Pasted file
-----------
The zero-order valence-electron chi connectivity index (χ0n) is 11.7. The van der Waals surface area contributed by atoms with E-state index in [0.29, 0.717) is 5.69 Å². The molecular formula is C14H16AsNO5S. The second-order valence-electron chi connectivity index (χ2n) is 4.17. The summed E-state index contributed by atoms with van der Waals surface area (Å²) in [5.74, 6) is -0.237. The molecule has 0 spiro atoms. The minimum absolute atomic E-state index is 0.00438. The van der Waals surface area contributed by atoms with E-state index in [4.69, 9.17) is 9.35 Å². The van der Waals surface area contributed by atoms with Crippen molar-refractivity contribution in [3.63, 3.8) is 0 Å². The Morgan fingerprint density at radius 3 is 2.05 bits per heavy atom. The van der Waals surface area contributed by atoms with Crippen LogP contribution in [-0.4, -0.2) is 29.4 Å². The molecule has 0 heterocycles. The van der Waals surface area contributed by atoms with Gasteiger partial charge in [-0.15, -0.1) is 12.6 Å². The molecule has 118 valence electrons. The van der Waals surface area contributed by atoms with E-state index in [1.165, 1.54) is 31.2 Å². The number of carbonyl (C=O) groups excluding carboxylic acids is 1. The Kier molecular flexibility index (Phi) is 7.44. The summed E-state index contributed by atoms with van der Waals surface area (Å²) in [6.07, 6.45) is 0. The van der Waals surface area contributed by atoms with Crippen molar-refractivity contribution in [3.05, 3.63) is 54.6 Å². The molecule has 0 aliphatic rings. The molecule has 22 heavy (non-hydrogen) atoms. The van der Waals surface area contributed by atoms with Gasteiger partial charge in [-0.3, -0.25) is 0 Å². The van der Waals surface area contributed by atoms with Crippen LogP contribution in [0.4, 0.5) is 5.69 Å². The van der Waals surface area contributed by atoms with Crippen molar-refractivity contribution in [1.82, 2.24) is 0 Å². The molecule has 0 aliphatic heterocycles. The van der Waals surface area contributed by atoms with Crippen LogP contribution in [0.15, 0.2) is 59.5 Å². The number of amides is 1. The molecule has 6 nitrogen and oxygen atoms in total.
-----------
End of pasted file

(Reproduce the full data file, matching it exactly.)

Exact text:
The zero-order valence-electron chi connectivity index (χ0n) is 11.7. The van der Waals surface area contributed by atoms with E-state index in [0.29, 0.717) is 5.69 Å². The molecular formula is C14H16AsNO5S. The second-order valence-electron chi connectivity index (χ2n) is 4.17. The summed E-state index contributed by atoms with van der Waals surface area (Å²) in [5.74, 6) is -0.237. The molecule has 0 spiro atoms. The minimum absolute atomic E-state index is 0.00438. The van der Waals surface area contributed by atoms with E-state index in [4.69, 9.17) is 9.35 Å². The van der Waals surface area contributed by atoms with Crippen molar-refractivity contribution in [3.63, 3.8) is 0 Å². The Morgan fingerprint density at radius 3 is 2.05 bits per heavy atom. The van der Waals surface area contributed by atoms with Crippen LogP contribution in [-0.4, -0.2) is 29.4 Å². The molecule has 0 heterocycles. The van der Waals surface area contributed by atoms with Gasteiger partial charge in [-0.15, -0.1) is 12.6 Å². The molecule has 118 valence electrons. The van der Waals surface area contributed by atoms with E-state index in [1.165, 1.54) is 31.2 Å². The number of carbonyl (C=O) groups excluding carboxylic acids is 1. The Kier molecular flexibility index (Phi) is 7.44. The summed E-state index contributed by atoms with van der Waals surface area (Å²) in [6.07, 6.45) is 0. The van der Waals surface area contributed by atoms with Crippen molar-refractivity contribution in [3.05, 3.63) is 54.6 Å². The molecule has 0 aliphatic rings. The molecule has 22 heavy (non-hydrogen) atoms. The van der Waals surface area contributed by atoms with Gasteiger partial charge in [-0.3, -0.25) is 0 Å². The van der Waals surface area contributed by atoms with Crippen LogP contribution in [0.4, 0.5) is 5.69 Å². The van der Waals surface area contributed by atoms with Crippen molar-refractivity contribution in [1.82, 2.24) is 0 Å². The molecule has 0 aliphatic heterocycles. The van der Waals surface area contributed by atoms with Crippen LogP contribution in [0.15, 0.2) is 59.5 Å². The number of amides is 1. The molecule has 6 nitrogen and oxygen atoms in total.